Some things just need to be said...

Tuesday, July 12, 2005

So blatant, even Liberal appointees said no

BC LRB Reconsideration panel says Labour Relations Board was wrong
- employer methods were "...coercive or intimidating"

Some background...

The BC Liberal government stormed to power in 2001. The new government promised to listen and not only be open and accountable but the "most" open and accountable government in Canada.

In 2002 the Government made sweeping changes to the Labour code in the province, in addition toseparatee pieces of legislation that allowed government and its contractors to rip up health care workers and teachers contracts.

It became harder for workers to join a union. Employers emboldened by new laws crossed the line, denying workers their rights, limited as they were..

On many fronts the government of the day did not listen and was not open and accountable. One area where the government took action without consultations was with the labour code changes, likely the most onesided changes made by a government in Canada in decades.

The new labour board was crafted largely in secret providing employers with many new tools to keep unions out. What was astoundingg about the changes was the government's overtly one-sided approach, which differed significantly from the previous NDP government's approach.

When the NDP were elected in 1991, they brought in changes after extensive consultations with employers and workers. The changes brought BC to standards set elsewhere in Canada. Still those changes were seen as pro-labour in light of the times. BC after all had in place a government that for 20 years had merely tolerated unions and changes to the Labour code tended to be employer sought initiatives. Employers were right when they said the changes favoured workers and unions.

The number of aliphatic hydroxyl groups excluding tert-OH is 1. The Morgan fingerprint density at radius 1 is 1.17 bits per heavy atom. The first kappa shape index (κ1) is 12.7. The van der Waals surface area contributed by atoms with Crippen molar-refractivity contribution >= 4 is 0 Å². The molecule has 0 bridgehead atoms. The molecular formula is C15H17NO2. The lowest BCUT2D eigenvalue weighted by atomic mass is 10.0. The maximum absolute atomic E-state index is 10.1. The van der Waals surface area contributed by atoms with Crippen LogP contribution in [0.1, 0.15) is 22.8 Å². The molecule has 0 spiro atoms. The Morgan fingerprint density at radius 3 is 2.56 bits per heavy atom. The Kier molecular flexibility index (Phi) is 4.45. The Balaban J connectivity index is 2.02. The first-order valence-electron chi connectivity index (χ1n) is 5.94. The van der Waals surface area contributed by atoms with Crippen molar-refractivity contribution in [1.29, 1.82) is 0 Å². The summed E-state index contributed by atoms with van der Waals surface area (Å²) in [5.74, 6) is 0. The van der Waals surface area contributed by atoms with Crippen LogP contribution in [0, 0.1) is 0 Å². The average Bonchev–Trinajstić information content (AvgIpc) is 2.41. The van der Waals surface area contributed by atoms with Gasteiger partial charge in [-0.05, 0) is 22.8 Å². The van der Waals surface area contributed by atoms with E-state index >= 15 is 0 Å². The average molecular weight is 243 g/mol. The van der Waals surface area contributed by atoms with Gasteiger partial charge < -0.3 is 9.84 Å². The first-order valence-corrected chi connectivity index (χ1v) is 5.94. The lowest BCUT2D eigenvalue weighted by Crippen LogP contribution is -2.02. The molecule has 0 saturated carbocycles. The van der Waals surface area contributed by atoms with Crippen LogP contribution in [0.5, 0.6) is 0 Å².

In the new pro-employer atmosphere created by the BC Liberal government, employers started to flex the new muscles they had and then some.

Company went too far ...

Friday, July 8, 2005 a reconsideration panel headed by LRB chair Brent Mullin BCGEU media release, the union's goal was to help about 1,000 RMH employees improve their working conditions and pay, which averaged about $10 an hour. The workers, many of whom were new Canadians who came from professional backgrounds,wanted to be treated with more dignity on the job. During that drive, RMH resorted to a U.S.-style campaign to thwart their employees' legal right to join a union.

The reconsideration panel heard that during the organizing effort of the union, the company was projecting high tech slide shows with strong and offensive anti-union messages on to different screens set up in the call centre for an entire week.

RMH Teleservices managers dimmed the lighting so the anti-union message was indelibly clear. The employer also handed out gifts to employees that prominently displayed anti union messages.

In a majority decision, the panel chaired by LRB chair Brent Mullin found that the slide shows amounted to "forced listening" and "were so prominent, persistent and impossible to miss" that it became "coercive or intimidating" employer communications. Similarly, the panel determined that the gifts given to employees were "improperly intrusive and persistent" and in violation of the labour code.

RMH operates at least 14 call centres through in the US, Canada, India, and the Philippines.

Now we wait for remedies ordered by the Reconsideration panel to be applied. It is vital that the company pay a price for their lack of respect for their employees rights and in Canada, even employers have to obey the law. That will depend however on the BC Liberal appointed Labour Board to act. I am not holding my breath.

Decision: B188/2005 July 8, 2005, RMH Teleservices International Inc. -and- B.C. Government and Service Employees' Union -and- B.C. Federation of Labour -and- Business Council of B.C. -and- Coalition of B.C. Businesses (Reconsideration of No. B345/2003 allowed in part)

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